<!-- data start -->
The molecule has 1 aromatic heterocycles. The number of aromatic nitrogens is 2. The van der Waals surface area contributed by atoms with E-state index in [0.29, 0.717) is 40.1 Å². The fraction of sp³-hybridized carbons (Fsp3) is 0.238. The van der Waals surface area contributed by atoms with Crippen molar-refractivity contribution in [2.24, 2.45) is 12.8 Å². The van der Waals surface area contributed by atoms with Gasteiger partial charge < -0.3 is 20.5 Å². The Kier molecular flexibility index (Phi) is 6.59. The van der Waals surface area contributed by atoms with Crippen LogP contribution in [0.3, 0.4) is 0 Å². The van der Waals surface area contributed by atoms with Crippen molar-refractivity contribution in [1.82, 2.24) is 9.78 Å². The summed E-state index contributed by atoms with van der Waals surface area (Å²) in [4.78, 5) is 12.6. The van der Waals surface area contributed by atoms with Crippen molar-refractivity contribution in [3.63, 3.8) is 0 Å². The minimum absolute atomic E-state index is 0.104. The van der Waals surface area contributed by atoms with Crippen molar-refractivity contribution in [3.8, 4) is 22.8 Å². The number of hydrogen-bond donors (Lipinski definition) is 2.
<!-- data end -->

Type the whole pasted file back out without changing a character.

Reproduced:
The molecule has 1 aromatic heterocycles. The number of aromatic nitrogens is 2. The van der Waals surface area contributed by atoms with E-state index in [0.29, 0.717) is 40.1 Å². The fraction of sp³-hybridized carbons (Fsp3) is 0.238. The van der Waals surface area contributed by atoms with Crippen molar-refractivity contribution in [2.24, 2.45) is 12.8 Å². The van der Waals surface area contributed by atoms with Gasteiger partial charge < -0.3 is 20.5 Å². The Kier molecular flexibility index (Phi) is 6.59. The van der Waals surface area contributed by atoms with Crippen LogP contribution in [0.3, 0.4) is 0 Å². The van der Waals surface area contributed by atoms with Crippen molar-refractivity contribution in [1.82, 2.24) is 9.78 Å². The summed E-state index contributed by atoms with van der Waals surface area (Å²) in [4.78, 5) is 12.6. The van der Waals surface area contributed by atoms with Crippen molar-refractivity contribution in [3.63, 3.8) is 0 Å². The minimum absolute atomic E-state index is 0.104. The van der Waals surface area contributed by atoms with Crippen molar-refractivity contribution in [3.8, 4) is 22.8 Å². The number of hydrogen-bond donors (Lipinski definition) is 2.